The Left Bloc in Portugal and the United Left (IU) in Spain were moving towards a policy of breaking with the EU because of the effects of EU-imposed austerity in these countries.

Peter explained there is a huge eurosceptic mood in most countries. About 53% in an opinion poll in France want a referendum on EU membership; but neither there nor in the Netherlands is a majority yet for leaving the EU.

Greek workers, following the EU-imposed austerity, are now the most eurosceptic; 92% believe the EU badly handled the crisis. Not so long ago, Greece was the most pro-European country but that was before being placed on the rack of EU austerity. That has led to a collapse in support for the Syriza government. This may hand opportunities to the Nazi Golden Dawn, now the third party in opinion polls.

Andros from Xekinima (CWI in Greece) said that for the Greek working class, the most important development has been Brexit. There is very low mood in Greece following the EU-imposed eye-watering austerity but new battles will come.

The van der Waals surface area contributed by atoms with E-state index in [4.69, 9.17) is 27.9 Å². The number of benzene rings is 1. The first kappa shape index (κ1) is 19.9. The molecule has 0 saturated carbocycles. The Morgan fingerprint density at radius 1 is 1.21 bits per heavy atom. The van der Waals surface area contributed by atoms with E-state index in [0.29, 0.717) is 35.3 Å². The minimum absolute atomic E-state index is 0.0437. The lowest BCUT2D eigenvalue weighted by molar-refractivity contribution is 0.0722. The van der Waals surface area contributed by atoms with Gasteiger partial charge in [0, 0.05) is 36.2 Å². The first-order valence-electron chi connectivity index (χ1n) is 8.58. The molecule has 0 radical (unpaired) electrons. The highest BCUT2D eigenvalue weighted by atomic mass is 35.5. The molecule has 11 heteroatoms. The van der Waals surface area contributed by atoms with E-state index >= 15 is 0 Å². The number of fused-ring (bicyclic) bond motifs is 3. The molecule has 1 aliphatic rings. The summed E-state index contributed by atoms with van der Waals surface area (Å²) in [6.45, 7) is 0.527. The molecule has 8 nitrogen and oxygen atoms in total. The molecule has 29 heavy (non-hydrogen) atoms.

The general European economic situation is dire. Because no improvement in conditions is likely, capitalist commentators fear a domino effect through Europe. Italy could be the next country to follow Britain out of the EU exit door. This would just about finish the EU; already discussions have taken place about a 'two-tier' Europe. There is chronic economic stagnation in Italy. Broad swathes of the population have had no rise in living standards for decades.

There is a crisis in the banking system, including the world's oldest bank. Prime Minister Renzi wants to recapitalise the banks (burdened with 330 billion of bad debts), by government aid or nationalisation. Yet the EU is preventing this because it opposes 'state intervention'!

This is classical neoliberalism and poses further disasters for workers. However, Italy could be the precursor of political developments elsewhere. The populist Five Star Movement has had electoral successes and leads the opinion polls.

Far right

Germany has seen the rise of the right-wing Alternative fr Deutschland (Alternative for Germany - AfD), that started as mainly an anti-euro party, but which has grown to 11% support in opinion polls due to its virulently anti-migrant and anti-refugee propaganda. (AfD is now trying to politically capitalise on the recent attacks on bystanders by lone refugees in Germany).